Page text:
Following in line with the blog from a few weeks ago, 50 Ways to Ruin a Relationship, this post will give you 7 great ways to increase fighting. You may be thinking, “Why would I want to increase fighting?” That’s a good question. I’m yet to find a good answer. Typically, people fight because they want to feel loved and safe… sounds crazy that we want to feel loved and safe so we start screaming at someone doesn’t it? But this is what we do. As a marriage therapist I regularly see this. In front of me are 2 people desperately wanting to feel loved and safe, so they rip into each other with “You did this,” and the other person goes “Well you did that,” back and forth, back and forth like verbal tennis. It never ceases to amaze me that after a bit of a back and forth I’ll ask both of them: “When you yelled that at your partner how did you think they’d respond?” (client) “Ummmmmm.” (me) “I’m going to guess that what you really want is to feel like the other person cares about you.” (clients) “Yeah.” (me) “So how good do you think your plan to yell is going to work?” The unfortunate reality is everyone is capable of falling into this trap of just spewing words because we’re hurt and upset when really what we want is to feel loved. Thus, here is a list of 7 ways I regularly see couples act that increases fighting shared in a sarcastic way:
- Always Defend Yourself: When someone is upset, there is nothing that will tick them off more than if you try to explain why you did something. They couldn’t care less why you did it. They just want you to show that you’re sad you upset them. So to increase fighting never show remorse; just defend yourself. An unapologetic sorry always adds to the fight too.
- Raise Your Voice: This classic move feels natural, so do it. You’re almost guaranteed to get the other person to raise their voice in response. As you amp up your voice with each attack, get right into the other person’s face for a full threatening experience.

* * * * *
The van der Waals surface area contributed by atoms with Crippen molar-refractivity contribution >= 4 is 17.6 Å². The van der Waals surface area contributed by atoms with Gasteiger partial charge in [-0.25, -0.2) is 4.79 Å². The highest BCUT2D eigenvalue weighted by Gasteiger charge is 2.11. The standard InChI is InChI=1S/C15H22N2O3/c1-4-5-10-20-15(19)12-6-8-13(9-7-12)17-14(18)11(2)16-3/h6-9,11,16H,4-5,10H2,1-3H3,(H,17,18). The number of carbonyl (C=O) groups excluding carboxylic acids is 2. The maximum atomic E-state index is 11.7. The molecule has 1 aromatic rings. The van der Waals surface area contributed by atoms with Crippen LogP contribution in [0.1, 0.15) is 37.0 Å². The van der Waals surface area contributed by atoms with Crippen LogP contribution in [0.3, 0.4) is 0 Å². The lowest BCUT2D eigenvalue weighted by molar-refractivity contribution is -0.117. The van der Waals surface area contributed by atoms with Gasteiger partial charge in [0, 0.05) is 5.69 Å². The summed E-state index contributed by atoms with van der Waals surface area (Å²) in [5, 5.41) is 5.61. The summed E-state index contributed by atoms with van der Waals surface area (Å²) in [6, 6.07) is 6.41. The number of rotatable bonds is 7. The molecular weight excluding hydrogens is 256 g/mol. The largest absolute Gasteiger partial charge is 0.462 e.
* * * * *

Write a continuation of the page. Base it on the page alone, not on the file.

- Text: If you really want amp to up a fight, start it over text by sending a flood of messages, especially if they’re busy at work. The more the merrier.
- Complaints are Gold: Everyone hates complaints against them, so keep a list handy to whip out for attacking. The best time to bring out your list is when you’re in a fight. Never bring up a problem when things are calm because it might get resolved. And remember, complaints are like wine, they get better with age. The further back you can go the better it is for ticking off the other person: “Remember 5 years ago when you…” (good). “Remember 10 years ago when you…” -(great). “Remember 20 years ago when you…” (best). Complaints are important because making a request might resolve the problem. Asking someone to do a preferred behavior rather than complaining about what they do without a suggestion of what you’d prefer will ruin your chances of fighting.
- Emotionally Weak: When you need to bring up a sensitive topic wait until the other person is emotionally weak like when they’ve just got home and they’re tired from work, they’re about to fall asleep, or they’re anxious about something.
- Gather an Army: Before you have a fight, have a list of people you’ve given self serving information to in order to have a false sense of superiority. Amp up the fight by name dropping: (person 1) “She said you’re lucky to have me.” (person 2) “Well, the youth pastor told me to break up with you.” This always adds to the fight. Trust me; those two sentences were used in a fight with my first girlfriend when we first started dating and struggling to find safety. Instead of love we looked for a sense of power over the other person. Brilliant, I know.
- Hide from Conflict: Why address something when you can hide from it, especially if you can think it about it constantly and let it eat you up. Did I approach this youth pastor in the above situation to find out if and why he said this? Of course not; I let it fester, so I could resent him and eventually have our own fight about something totally unrelated.
Bonus: Hiding is great, but what’s even better is to engage in a fight and then try to hide. If you can randomly try leaving the room you will drive the other person crazy as they will feel abandoned, and add this to your list of screw ups. It’s a fantastic new fight topic.
There are many great ways to fight with your partner, but these are the top seven ways I’ve seen. That being said, I’m not just an observer in this, I’m also a participant. These are all things I’ve done and have to fight not to do again because it’s easier to be mean than self controlled, especially when we’re hurt.
Rev Chad David, www.ChadDavid.ca, learning to love dumb people